Highlights of some of our favorite tax-related blogs from the past week.

Got our attention

  • Procedurally Taxing: Our favorite opening of the week: “Like a virus jumping from one species” begins blogger Keith Fogg’s look at another recent 10th Circuit decision regarding whether discharge of late-filed returns from a state is a federal issue.
  • H&R Block blog: Our second-favorite opening of the week: “If you are sick of hearing about the Affordable Care Act, if you are pretty sure you’re covered when it comes to health insurance but you still aren’t quite certain what qualified health care coverage is …” A quiz to see if you know what clients don’t know.

Your next contestants

  • Tax Break: The TurboTax blog: Memories may last forever, but right now is last year’s wedding, birth or new home deductible? Also, your clients’ ACA checklist before the big February deadline.
  • John R. Dundon II blog: Can a sole proprietor find retirement happiness with a SEP IRA? Like so many pairings off the top of the head, is it even legal?
  • Tax Girl: Ins and outs of reporting health insurance on a return these days. And in the days ahead that probably loom much on your mind. And hey, this non-holiday season “Don’t Forget Bitcoin.”
  • Bond Beebe’s It’s Taxing: A look at IRS Notice 2015-2, which provides employers guidance on how to deal with the retroactive increase in the maximum monthly exclusion afforded employees, from $130 to $250 for 2014.
  • Liberty Tax blog: If one of your clients just opened the mail and discovered they did a little too much ho-ho-ho’ing when holiday shopping, a look at how the Association of Independent Consumer Counseling Agencies might help, plus some commonsense spending and budgeting tips.

Stating the case

  • Tax Vox: Blogger Renu Zaretsky’s “Mixed, Murky and Sometimes Mercurial” examines a series of tax plans across the states, including big cuts for Maine with an eye to eventually ending the income tax; Iowa’s struggle for cuts; and how Washington State’s sales tax collection rules are hazy for medical marijuana dispensaries.
  • Mauled Again: Would tax breaks for capital spending, R&D and other business goodies improve Pennsylvania’s job woes?
  • Roth & Co.: What Did We Expect? Dept.: “Same governor. Same split-party control in the legislature.” A look loggerheads in Iowa regarding big tax cuts, increases or reforms. “When you mix the same ingredients and put them in the same oven, expect the same thing to come out of the oven.” Pricey biscuits, no doubt. Also, that state’s Department of Transportation slowly runs out of fuel as the gas tax isn’t inflation-adjusted.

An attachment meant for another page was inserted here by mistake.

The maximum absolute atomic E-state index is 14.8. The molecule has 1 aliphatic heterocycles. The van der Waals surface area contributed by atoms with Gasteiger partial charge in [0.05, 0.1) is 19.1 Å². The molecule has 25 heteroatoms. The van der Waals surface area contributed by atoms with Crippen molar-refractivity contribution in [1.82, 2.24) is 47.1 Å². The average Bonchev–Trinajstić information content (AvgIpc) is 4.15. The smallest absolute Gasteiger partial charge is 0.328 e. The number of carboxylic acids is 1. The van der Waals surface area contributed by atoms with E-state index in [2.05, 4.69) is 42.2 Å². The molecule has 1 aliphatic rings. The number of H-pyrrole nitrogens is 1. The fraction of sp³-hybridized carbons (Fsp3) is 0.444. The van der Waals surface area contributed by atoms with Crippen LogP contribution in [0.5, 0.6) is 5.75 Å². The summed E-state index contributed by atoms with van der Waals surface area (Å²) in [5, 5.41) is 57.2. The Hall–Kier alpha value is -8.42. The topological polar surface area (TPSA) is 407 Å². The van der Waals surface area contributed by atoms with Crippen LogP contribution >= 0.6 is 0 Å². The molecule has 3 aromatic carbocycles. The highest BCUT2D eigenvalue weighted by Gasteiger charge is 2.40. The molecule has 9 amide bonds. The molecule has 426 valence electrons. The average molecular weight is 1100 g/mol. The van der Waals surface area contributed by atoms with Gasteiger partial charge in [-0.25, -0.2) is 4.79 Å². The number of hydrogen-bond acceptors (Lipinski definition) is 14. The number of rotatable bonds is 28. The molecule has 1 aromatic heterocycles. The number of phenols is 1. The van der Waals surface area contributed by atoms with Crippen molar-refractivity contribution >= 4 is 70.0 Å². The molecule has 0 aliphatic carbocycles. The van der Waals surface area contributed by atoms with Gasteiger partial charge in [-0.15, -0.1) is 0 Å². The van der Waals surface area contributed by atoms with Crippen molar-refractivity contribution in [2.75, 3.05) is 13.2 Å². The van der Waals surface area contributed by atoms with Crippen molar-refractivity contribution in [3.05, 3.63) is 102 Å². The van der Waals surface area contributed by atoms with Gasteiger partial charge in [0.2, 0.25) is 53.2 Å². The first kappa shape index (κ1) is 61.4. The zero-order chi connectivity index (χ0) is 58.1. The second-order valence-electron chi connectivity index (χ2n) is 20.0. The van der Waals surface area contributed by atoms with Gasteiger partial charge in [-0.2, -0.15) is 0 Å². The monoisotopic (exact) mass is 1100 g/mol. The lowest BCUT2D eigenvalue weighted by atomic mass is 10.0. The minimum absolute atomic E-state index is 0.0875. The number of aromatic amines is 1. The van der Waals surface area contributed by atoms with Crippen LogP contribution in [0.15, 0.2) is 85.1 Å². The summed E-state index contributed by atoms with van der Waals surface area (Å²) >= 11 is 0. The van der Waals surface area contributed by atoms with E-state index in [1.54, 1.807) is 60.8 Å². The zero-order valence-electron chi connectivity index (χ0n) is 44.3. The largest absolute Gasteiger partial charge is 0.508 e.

Over there

  • Rubin on Tax: Keep It Close to Home Dept.: “IRS Hammers Offshore Lending and Underwriting Structure” looks at a recent service determination that an offshore partnership with a U.S. manager that was engaged in the finance transactions was determined to be engaged in a U.S. trade or business.
  • Tax, Society & Culture: How The New York Times recently “mangled” a story about China embracing U.S.-style citizenship-based taxation.
  • The Tax Times: A look at the new IRS International Data-Exchange Service, via which “financial institutions and host country tax authorities will use IDES to securely send their information reports on financial accounts held by U.S. persons to the IRS under the FATCA or pursuant to the terms of an inter-governmental agreement.”

Letter rip: TIGTA, FACTA, FBAR

  • Tax Maven: Make double sure your clients are or are not required to withhold under FATCA. A nod to the scary penalties for screwing up compliance, among other details.
  • Due Diligence: In this week’s roundup: “Court Sanctions Two Whistleblowers $1.6 Million”; “Haitian Relief Efforts Mean Whistleblower Opportunities”; “Swiss Banker Fugitive in FBAR Flap”; “More Info About Sovereign Management”; “UBS Accused of Trust Fraud”; “John Doe Summons Issued Regarding Sovereign Management”; “Oh the Arrogance!”; and “Investment Fraud and Powers of Attorney” (“…not a very sexy title …”).
  • Tax Policy: The TIGTA’s recent claims that Earned Income Tax Credit compliance “still faces a higher error rate.” We write the preparer crime blotter for this site, and can attest that many preparers seem to know exactly how they want to use the EITC.

How you work

  • Don’t Mess With Taxes: Just when you thought it was safe to go back into the 1040s: How a Senate Finance Democratic “duo” introduced a bill to give IRS regulatory authority over paid tax preparers. A fresh list of the unfresh idea’s supporters.
  • Thegleimblog: Another entry from “chronic test-taker” Jonathan, who one recent wee hour took a minute from his quest to tackle the CPA Exam to note, “I can imagine myself standing up and saying that at some meeting for Examinees Anonymous.” Set your study schedule according to when your cognitive functions are at their best, he adds.
  • Taxing Subjects: How many Tweets could an accounting firm Tweet if it Tweeted at all? A local at a recent study on how the industry uses the Likes (ha ha) of Twitter and Facebook. “Results were consistent with other, similar studies showing that few accounting firms are using social media well.” Maybe some have a hard time saying goodbye to MySpace.

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